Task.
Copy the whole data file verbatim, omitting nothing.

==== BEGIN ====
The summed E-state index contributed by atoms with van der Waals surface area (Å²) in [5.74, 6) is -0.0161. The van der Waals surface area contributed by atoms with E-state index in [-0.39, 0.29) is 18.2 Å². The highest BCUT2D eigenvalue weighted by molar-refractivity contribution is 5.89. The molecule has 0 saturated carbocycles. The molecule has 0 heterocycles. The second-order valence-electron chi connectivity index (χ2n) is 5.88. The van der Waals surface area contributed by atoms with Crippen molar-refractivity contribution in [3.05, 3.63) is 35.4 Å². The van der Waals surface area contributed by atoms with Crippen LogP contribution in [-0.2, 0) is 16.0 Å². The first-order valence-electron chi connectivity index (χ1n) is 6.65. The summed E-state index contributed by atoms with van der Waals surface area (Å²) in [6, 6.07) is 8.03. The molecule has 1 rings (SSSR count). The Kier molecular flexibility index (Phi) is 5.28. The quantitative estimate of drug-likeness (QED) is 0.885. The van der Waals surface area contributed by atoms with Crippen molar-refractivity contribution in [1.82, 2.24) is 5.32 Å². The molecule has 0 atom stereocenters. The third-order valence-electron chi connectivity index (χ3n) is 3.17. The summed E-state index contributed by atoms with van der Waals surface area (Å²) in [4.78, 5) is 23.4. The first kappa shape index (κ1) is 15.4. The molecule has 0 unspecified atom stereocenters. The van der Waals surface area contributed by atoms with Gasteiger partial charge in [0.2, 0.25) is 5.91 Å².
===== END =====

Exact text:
The summed E-state index contributed by atoms with van der Waals surface area (Å²) in [5.74, 6) is -0.0161. The van der Waals surface area contributed by atoms with E-state index in [-0.39, 0.29) is 18.2 Å². The highest BCUT2D eigenvalue weighted by molar-refractivity contribution is 5.89. The molecule has 0 saturated carbocycles. The molecule has 0 heterocycles. The second-order valence-electron chi connectivity index (χ2n) is 5.88. The van der Waals surface area contributed by atoms with Crippen molar-refractivity contribution in [3.05, 3.63) is 35.4 Å². The van der Waals surface area contributed by atoms with Crippen LogP contribution in [-0.2, 0) is 16.0 Å². The first-order valence-electron chi connectivity index (χ1n) is 6.65. The summed E-state index contributed by atoms with van der Waals surface area (Å²) in [6, 6.07) is 8.03. The molecule has 1 rings (SSSR count). The Kier molecular flexibility index (Phi) is 5.28. The quantitative estimate of drug-likeness (QED) is 0.885. The van der Waals surface area contributed by atoms with Crippen molar-refractivity contribution in [1.82, 2.24) is 5.32 Å². The molecule has 0 atom stereocenters. The third-order valence-electron chi connectivity index (χ3n) is 3.17. The summed E-state index contributed by atoms with van der Waals surface area (Å²) in [4.78, 5) is 23.4. The first kappa shape index (κ1) is 15.4. The molecule has 0 unspecified atom stereocenters. The van der Waals surface area contributed by atoms with Gasteiger partial charge in [0.2, 0.25) is 5.91 Å².